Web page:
On I went, out of the wood, passing the man leading without knowing I was going to do so. Flip-flap, flip-flap, jog-trot, jog-trot, curnchslap-crunchslap, across the middle of a broad field again, rhythmically running in my greyhound effortless fashion, knowing I had won the race though it wasn't half over, won it if I wanted it, could go on for ten or fifteen or twenty miles if I had to and drop dead at the finish of it, which would be the same, in the end, as living an honest life like the governor wanted me to. -Alan Sillitoe, "Loneliness of the Long Distance Runner"

Sunday, January 10, 2010

More numbers: low ferritin levels

I struggle with my iron levels, particularly my ferritin. My GP was the first to notice this months ago, and she prescribed Repliva 21/7 for me. I hadn't known anything was wrong, but about a week after I started taking it it was miraculous: I had more energy, I was getting up earlier in the morning, I was happier...

A few months later, they discontinued it.

No matter, as my GP said that my ferritin was fine again. Until... a few weeks after that, when my hematologist said that it most certainly was not. (Low is considered less than 50; mine was around 15.) She said that she had something she liked better than Repliva and set me up with Niferex 150. By then, I realized how worn down I was. When the pharmacy told me that the Niferex was going to cost me about $80 - WITH insurance - I nearly broke down in tears as I handed over my credit card. I wanted to feel lively and less lethargic. The people at my local Duane Reade are very mean.

Then my levels went up, so my hematologist said not to worry about it. Then they went down, and my GP gave me a new prescription for a different, cheaper medication. That prescription was contraindicated for patients on blood thinners (like yours truly), so I was told to take an OTC iron pill. Again - in the pharmacy near tears.

I'm no doctor, so I don't understand how this is different from garden-variety anemia, but I know now that I'm in an up-down cycle of normal-low-normal-low ferritin levels.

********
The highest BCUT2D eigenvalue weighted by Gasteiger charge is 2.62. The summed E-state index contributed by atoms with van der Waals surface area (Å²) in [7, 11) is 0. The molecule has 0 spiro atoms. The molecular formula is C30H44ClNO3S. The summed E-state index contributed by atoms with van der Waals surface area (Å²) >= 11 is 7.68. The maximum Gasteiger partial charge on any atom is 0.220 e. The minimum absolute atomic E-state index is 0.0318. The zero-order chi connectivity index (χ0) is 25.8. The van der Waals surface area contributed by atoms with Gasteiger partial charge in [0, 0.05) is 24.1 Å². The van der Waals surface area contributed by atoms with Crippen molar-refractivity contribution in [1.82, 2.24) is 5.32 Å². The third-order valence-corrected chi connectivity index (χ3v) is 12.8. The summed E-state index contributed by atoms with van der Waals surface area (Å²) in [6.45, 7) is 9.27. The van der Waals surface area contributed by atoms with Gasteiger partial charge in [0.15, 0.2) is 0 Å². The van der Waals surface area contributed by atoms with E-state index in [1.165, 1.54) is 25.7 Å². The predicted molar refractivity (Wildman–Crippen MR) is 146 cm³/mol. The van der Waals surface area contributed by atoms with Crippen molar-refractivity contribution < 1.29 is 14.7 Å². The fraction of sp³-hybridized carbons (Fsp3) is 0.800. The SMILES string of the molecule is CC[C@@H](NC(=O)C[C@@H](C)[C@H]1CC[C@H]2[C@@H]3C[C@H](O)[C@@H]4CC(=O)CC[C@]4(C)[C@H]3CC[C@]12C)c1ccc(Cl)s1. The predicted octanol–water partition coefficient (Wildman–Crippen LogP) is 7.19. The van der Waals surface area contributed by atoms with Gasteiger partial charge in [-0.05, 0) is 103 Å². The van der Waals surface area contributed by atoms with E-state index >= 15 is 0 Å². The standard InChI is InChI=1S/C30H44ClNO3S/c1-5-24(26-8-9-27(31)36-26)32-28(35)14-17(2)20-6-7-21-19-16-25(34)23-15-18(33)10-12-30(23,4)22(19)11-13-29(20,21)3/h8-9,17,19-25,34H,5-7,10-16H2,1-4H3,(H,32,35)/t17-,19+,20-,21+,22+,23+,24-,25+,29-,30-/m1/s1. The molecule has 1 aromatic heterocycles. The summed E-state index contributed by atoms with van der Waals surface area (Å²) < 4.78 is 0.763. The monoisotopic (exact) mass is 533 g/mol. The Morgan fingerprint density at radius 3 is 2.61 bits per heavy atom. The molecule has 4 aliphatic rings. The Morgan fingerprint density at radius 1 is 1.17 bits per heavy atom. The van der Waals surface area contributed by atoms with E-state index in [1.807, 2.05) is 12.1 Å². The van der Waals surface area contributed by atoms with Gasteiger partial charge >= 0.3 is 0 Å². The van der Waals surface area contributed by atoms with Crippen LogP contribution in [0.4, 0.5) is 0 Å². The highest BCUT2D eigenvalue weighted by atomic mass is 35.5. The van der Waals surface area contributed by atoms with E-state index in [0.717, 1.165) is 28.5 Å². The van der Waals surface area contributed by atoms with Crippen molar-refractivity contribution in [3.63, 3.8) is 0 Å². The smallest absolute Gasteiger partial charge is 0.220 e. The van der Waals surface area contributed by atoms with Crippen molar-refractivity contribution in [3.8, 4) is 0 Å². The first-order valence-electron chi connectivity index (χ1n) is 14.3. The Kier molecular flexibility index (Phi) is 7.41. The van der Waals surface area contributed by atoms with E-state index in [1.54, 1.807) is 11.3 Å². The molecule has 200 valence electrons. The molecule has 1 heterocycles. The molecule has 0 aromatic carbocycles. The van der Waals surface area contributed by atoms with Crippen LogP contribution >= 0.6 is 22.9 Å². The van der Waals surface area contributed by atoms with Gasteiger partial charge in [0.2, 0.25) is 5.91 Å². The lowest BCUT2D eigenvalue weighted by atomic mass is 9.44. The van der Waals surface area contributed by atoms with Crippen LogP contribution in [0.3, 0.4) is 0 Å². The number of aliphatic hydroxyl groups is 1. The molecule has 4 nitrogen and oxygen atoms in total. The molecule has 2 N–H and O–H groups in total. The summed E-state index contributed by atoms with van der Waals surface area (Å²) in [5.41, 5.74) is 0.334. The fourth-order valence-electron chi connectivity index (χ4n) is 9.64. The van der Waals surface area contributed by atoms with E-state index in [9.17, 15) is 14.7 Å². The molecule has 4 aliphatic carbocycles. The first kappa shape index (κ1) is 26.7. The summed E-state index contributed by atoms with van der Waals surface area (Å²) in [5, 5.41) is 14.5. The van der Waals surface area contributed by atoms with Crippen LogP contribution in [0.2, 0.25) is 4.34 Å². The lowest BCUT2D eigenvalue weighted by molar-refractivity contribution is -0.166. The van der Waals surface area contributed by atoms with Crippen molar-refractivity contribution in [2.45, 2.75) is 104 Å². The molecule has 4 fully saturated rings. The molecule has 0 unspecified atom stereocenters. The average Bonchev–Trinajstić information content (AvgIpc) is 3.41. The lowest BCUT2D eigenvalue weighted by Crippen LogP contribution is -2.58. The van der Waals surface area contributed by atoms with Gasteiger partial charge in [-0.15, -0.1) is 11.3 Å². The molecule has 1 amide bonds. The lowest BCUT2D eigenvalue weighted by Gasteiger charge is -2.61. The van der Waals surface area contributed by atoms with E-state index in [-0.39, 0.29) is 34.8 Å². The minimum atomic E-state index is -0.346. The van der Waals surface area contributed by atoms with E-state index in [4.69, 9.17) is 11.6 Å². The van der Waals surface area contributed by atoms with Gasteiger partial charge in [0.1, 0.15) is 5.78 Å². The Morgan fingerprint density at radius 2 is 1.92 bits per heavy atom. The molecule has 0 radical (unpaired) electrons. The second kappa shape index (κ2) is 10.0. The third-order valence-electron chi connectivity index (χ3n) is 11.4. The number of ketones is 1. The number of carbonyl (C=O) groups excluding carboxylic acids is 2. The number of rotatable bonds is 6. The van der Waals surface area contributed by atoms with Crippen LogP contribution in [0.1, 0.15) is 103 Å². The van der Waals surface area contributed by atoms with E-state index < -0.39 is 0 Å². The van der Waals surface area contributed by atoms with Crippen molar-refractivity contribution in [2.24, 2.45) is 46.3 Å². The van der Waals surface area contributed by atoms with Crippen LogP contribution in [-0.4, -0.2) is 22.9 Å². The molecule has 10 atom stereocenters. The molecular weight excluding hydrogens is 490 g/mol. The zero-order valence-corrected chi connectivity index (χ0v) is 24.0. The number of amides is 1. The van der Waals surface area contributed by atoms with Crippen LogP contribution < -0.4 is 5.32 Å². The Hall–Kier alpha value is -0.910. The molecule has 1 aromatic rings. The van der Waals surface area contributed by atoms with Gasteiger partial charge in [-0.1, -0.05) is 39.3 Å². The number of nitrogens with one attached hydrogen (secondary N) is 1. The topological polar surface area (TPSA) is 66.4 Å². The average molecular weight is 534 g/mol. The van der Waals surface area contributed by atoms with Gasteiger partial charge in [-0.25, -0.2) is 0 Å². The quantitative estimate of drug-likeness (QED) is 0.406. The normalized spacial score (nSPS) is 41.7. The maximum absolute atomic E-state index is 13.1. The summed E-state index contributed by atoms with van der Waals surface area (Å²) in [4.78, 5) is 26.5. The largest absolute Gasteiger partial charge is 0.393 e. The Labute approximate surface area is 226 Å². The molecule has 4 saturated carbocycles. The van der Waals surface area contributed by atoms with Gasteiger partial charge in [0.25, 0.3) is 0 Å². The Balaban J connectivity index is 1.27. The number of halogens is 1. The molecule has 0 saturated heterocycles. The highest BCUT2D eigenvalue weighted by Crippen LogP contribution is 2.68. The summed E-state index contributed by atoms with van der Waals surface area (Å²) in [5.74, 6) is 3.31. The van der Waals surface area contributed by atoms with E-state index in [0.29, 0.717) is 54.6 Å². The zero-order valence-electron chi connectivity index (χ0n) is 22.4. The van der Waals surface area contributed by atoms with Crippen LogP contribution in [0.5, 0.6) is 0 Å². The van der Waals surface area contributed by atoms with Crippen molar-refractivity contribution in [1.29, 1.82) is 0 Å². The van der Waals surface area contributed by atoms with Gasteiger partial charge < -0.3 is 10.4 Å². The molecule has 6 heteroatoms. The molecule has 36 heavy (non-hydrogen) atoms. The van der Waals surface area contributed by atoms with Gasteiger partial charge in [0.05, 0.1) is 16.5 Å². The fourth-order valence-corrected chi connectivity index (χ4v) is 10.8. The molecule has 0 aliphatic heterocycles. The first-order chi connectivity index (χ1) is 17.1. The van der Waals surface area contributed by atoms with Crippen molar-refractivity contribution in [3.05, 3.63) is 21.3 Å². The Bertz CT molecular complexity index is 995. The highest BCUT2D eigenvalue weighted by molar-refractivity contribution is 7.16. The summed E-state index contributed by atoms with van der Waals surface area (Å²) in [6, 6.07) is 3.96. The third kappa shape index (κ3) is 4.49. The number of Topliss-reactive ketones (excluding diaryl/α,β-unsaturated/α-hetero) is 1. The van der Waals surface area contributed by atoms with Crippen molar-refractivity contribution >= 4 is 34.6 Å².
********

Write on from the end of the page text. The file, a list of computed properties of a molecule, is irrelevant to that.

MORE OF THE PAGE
Why is this relevant? Well, it affects my running. I know that. I've read about the links between female runners and low ferritin levels. I'm not a high-enough caliber runner to be too badly affected, but you have to wonder.

And yes, I do eat red meat.

1 comment:

  1. Tracy,
    I find this interesting because I started having low iron levels when I started running, too. Mine are around 31-38. I also have some just below normal levels for protein and platelets. I did the OTC iron supplements on my doc's recommendation for 3 months and made sure to account for all of my iron/vit c consumption. I also started to notice that my periods had gotten longer and heavier. After 3 months, there was little change in the numbers (I went from 31-38 in ferratin), so I got an ultrasound and a celiac test. Celiac was negative (it would prevent minerals from being absorbed into the body). Then they found a small fibroid in my uterus that is not in a very troublesome place, but they think it might be causing my period issue (but aren't sure), which would significantly contribute to my low ferritin levels. So, on my next period, I get an IUD to try to stop/slow my periods to see if that makes a difference.

    It's been 5 months of being slow and patient, and I get one good long run in a week and some other short workouts (60 minutes or so) and then I'm spent for the day. I seem to be worse in the afternoons. I work with small children, so I notice that by dinner time, I'm a mess. It's been like this for so long now, I don't remember it being any better.

    I'm registered to run my first half marathon in October, I've been training like I'm going to run one in the spring, just to see if my body would hold out. I have a final training run tomorrow on my day off. I'm doing Jeff Galloway, 10:1. Here's to hoping it turns out okay. :) I average an 11-12 minute/mile pace.

    Keep us informed on how it goes.